I have been told by experienced players that I need to get a collection of dice and experiment rolling them to figure out which dice tend to roll high numbers and which set of dice tend to roll the low numbers.  I have played about 8 times now with the group and have yet to roll 1 single natural 20. The other players in the group seem to be rolling 5-6 natural 20's every gaming session !  Our DM has all the players around the same level and using the same builds, so on paper we are very evenly skilled, but when it comes to rolling the dice I seem the absolute worst in the group ! I always seem to roll my d20 low and it is rare to roll above a 9. 

Other players said I had really bad dice and to try their d20's and actually I do roll a lot better with their dice.  They come to the gaming session with bags of dice that is a mixture of many different sets of dice, I always come to the DnD sessions carrying in my hand the same single set I always roll with. I assumed all the dice were the same, but players tell me they shop around for dice till they find a set that tends to always roll high. They also carry lots of sets of dice instead of one just in case they seem to be rolling bad with one set they can switch to another set of dice and see what happens.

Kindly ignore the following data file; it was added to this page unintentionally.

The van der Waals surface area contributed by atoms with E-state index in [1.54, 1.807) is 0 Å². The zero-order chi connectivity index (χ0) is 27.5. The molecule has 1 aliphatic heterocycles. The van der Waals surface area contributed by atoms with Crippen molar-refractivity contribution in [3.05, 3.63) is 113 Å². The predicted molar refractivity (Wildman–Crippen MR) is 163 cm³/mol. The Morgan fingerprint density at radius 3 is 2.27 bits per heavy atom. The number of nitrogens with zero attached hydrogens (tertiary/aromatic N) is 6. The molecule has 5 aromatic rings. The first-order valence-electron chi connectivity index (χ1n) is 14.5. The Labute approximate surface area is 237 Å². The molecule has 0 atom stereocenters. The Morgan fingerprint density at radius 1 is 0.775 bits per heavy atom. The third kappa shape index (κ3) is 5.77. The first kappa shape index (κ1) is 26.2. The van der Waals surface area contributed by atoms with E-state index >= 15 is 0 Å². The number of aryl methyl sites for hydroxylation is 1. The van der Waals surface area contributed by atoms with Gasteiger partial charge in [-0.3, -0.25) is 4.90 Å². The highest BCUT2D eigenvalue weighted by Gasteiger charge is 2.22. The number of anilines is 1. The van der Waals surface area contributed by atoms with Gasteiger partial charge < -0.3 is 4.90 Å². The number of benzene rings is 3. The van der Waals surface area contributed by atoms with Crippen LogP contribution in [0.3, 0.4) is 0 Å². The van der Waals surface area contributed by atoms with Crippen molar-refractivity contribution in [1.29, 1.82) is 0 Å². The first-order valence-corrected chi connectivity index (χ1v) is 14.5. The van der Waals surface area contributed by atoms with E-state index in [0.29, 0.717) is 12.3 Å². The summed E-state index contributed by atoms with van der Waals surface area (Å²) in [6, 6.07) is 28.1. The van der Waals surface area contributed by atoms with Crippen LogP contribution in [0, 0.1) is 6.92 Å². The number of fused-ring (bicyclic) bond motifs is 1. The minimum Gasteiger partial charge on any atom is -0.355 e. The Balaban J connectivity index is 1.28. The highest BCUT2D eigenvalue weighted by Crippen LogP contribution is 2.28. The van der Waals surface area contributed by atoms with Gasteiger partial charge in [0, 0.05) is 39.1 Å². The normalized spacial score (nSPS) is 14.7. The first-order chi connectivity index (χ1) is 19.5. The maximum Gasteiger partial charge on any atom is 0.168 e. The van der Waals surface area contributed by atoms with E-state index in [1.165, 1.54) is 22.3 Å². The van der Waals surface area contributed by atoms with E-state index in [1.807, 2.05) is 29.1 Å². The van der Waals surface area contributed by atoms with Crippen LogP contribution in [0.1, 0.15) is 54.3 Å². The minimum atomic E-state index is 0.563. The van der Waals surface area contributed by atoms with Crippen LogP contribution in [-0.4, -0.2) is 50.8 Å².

I tried rolling the dice different and shaking it more when I rolled, I even tried rolling it against a book or straight edge to give the dice more of a bounce, but still my d20 seems to always roll very low numbers.   It feels really discouraging because the other players seem to have no problems always rolling in the 16 - 20 range, and 5 out of 6 tries I always am getting single digit rolls. Our last gaming session that lasted about 10 hours. I rolled the whole night single digits, except for one 18 dice roll, a 14, and an 11. All others were single digits.


Any advice what am I doing wrong?



Is this for real?